Now that you’re 30 weeks, you’ll be well used to a pregnancy week by week guide.
Here we reveal everything you need to know about being 30 weeks pregnant. Like you’ll start to feel your baby move a lot more and you might be starting to have trouble sleeping.
There are other things to think about too, like how your baby is growing and developing and what you can be doing to keep dreaded heart burn at bay. Here’s everything you need to know…
30 weeks pregnant: Symptoms
Your uterus is now 10cm above your belly button. You’ll probably feel dramatic movements as your baby turns and gets comfortable, often giving you painful kicks under your ribcage. You’ll probably want to wee a lot more now as your baby presses down on your bladder and your pelvic floor muscles become stretched. Your belly button may pop out, but it will go back to normal after the birth.
If you’re suffering from heartburn, particularly at night time, then doctors will often recommend sleeping on a pile of pillows. The problem with this is it’s not always as comfortable as it sounds and can result in back or neck ache. So instead of pillows, try putting bricks under the base of your bed to elevate it. Another tip is to make sure you eat your evening meal early and don’t take too many fluids before you go to bed. Foods known to exacerbate heartburn are peppermint, spicy foods, caffeine and chocolate.
Are you up and down to the loo half the night? Is heartburn separating you from a good night’s sleep? Or maybe junior’s little foot is jabbing you in the ribs and make peaceful slumber hard to come by? Well, while it may be cold comfort, you are certainly not alone. Sleep deprivation is a common complaint in the third trimester. In fact studies suggest that 30% of pregnant women have broken sleep during the third trimester with 98% of them experiencing multiple night time awakenings.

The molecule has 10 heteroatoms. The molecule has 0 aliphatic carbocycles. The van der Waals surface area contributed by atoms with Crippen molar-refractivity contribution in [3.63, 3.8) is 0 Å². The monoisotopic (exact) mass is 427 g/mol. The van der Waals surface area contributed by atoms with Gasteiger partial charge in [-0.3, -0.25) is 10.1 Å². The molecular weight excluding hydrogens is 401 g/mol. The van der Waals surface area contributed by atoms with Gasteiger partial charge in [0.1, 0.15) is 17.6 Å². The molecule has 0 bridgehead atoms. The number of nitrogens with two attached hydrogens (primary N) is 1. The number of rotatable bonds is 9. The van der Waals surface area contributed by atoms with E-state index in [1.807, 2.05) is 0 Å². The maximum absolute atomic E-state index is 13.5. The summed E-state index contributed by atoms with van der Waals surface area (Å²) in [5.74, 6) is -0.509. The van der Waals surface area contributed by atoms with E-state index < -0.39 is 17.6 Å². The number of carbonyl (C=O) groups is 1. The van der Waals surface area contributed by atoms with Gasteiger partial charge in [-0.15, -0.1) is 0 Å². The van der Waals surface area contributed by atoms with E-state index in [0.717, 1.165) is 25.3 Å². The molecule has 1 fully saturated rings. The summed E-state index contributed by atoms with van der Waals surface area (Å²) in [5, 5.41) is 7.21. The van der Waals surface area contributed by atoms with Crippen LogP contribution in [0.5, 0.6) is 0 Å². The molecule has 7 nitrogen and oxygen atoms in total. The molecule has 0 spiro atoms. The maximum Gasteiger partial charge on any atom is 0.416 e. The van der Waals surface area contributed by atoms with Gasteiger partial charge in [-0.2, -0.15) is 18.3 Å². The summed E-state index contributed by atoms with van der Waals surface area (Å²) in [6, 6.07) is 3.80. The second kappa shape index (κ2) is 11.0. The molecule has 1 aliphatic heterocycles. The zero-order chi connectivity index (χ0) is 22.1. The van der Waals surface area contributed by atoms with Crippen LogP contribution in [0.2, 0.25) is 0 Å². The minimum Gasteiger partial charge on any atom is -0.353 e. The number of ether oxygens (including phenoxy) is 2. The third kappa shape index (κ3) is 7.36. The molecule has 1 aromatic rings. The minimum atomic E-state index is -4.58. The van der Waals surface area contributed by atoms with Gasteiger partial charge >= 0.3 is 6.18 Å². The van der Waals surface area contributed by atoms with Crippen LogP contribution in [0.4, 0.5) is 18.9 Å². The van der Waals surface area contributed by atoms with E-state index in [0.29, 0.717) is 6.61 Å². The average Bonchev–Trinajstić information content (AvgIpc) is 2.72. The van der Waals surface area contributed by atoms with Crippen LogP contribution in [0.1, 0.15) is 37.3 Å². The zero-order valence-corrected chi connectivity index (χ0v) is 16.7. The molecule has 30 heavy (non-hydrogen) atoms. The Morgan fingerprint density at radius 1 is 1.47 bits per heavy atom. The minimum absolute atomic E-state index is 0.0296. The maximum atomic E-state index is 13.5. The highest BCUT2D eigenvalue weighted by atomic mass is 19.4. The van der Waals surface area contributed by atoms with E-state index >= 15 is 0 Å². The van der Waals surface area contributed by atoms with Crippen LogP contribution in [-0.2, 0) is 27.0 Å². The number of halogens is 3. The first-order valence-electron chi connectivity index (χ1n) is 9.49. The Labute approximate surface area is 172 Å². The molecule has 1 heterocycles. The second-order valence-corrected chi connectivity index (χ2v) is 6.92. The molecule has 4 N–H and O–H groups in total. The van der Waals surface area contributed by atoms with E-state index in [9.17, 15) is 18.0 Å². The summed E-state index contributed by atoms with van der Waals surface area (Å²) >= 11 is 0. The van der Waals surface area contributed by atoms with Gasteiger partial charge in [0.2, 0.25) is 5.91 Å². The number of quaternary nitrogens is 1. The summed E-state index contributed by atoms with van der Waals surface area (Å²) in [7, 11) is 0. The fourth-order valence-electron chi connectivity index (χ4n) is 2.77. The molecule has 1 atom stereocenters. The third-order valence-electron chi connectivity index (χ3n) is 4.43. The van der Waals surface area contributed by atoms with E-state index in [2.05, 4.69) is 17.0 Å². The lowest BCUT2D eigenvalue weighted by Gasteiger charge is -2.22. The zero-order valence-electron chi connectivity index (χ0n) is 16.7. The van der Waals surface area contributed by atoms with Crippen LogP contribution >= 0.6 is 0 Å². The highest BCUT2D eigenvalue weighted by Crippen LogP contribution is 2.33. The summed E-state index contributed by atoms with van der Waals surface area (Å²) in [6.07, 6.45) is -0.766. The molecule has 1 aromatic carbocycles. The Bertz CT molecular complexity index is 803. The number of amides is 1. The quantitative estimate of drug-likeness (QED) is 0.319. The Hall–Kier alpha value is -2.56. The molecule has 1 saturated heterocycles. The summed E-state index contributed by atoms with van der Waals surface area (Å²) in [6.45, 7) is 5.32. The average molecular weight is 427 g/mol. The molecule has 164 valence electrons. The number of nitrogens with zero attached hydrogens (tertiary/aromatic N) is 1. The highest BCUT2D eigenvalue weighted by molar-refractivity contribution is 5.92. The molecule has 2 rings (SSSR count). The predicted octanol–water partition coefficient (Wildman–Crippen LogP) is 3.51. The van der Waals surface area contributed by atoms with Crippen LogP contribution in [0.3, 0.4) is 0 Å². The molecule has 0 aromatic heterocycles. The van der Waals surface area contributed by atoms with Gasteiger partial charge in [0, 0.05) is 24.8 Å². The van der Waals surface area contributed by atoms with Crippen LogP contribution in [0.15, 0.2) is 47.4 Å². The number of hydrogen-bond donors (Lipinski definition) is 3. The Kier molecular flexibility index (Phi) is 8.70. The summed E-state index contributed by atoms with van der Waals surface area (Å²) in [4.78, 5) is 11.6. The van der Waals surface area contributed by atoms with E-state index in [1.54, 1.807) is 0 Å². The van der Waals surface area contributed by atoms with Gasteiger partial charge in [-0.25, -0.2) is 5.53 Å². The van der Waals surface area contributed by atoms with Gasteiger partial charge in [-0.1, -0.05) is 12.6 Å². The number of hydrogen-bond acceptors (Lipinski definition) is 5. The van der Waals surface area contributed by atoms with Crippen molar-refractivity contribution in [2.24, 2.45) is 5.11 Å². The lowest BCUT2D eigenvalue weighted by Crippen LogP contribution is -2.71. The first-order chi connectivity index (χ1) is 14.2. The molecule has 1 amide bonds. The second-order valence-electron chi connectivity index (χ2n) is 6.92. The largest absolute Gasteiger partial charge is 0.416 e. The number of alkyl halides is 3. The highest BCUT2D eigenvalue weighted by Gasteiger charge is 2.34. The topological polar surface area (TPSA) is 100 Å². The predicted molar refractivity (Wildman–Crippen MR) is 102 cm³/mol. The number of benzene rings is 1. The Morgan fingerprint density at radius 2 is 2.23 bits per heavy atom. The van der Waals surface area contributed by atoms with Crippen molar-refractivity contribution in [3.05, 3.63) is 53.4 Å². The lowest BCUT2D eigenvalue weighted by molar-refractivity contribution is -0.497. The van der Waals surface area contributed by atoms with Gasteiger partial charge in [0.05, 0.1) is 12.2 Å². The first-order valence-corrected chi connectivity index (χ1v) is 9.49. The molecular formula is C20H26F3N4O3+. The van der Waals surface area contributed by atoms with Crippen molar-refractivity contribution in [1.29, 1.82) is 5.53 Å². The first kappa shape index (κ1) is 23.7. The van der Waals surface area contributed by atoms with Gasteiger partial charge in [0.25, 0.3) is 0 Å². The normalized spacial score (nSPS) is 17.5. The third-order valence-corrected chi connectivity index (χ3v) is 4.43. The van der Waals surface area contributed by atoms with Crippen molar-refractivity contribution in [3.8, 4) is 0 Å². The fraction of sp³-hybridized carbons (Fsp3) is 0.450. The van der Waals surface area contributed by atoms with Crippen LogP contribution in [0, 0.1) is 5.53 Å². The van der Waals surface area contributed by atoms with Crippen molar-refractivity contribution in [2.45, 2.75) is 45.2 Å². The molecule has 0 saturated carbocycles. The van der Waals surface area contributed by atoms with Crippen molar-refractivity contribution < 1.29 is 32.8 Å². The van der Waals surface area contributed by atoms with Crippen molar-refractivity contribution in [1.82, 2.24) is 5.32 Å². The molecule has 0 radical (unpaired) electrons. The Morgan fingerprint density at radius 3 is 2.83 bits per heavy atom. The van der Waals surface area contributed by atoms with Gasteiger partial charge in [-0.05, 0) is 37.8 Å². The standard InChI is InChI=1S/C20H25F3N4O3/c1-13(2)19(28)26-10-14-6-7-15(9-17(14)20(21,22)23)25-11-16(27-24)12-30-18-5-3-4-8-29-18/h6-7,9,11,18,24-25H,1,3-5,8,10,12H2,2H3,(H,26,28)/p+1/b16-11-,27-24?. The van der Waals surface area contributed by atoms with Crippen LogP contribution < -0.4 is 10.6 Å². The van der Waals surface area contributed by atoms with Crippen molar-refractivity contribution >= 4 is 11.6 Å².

30 weeks pregnant: Fetal development
Your baby will now measure about 39cm long and weigh about 2lbs 8oz. They are strong and active and you may find they are at their most lively at night time. Their wrinkly skin is getting smoother and the white, greasy vernix and the soft, protective coat of furry lanugo will start to disappear. Muscles, brain and lungs continue to mature and their skeleton is hardening. They’re also doing some impressive peeing practice in your womb – around a pint a day, which your own kidneys recycle – in preparation for wetting around 2,400 nappies in their first two years!
30 weeks pregnant: The changes you should make
Your ligaments are now pretty stretchy, ideal for gently practising some labour and birth positions every day. Squatting is especially good – squatting to deliver your baby will encourage your pelvis to open and it also makes good use of gravity. Birthing balls are a great way to help strengthen your body during pregnancy and help prepare your body for birth. They can also help provide relief from some of the aches and pains of late pregnancy.
It’s never too late to visit the labour ward at your hospital. If you’ve already been as part of a large group, it’s a good idea to go again as a couple, because as you get closer to the birth you’ll think of all sorts of other things you want to ask and find out about. Go with a written list of questions that are important to you. You may want to ask whether there are beanbags, birthing balls and floor cushions you can use. If not, is it OK to bring in your own? Are epidurals available at any time during the night and weekends? Will you have the same midwife with you throughout labour and delivery?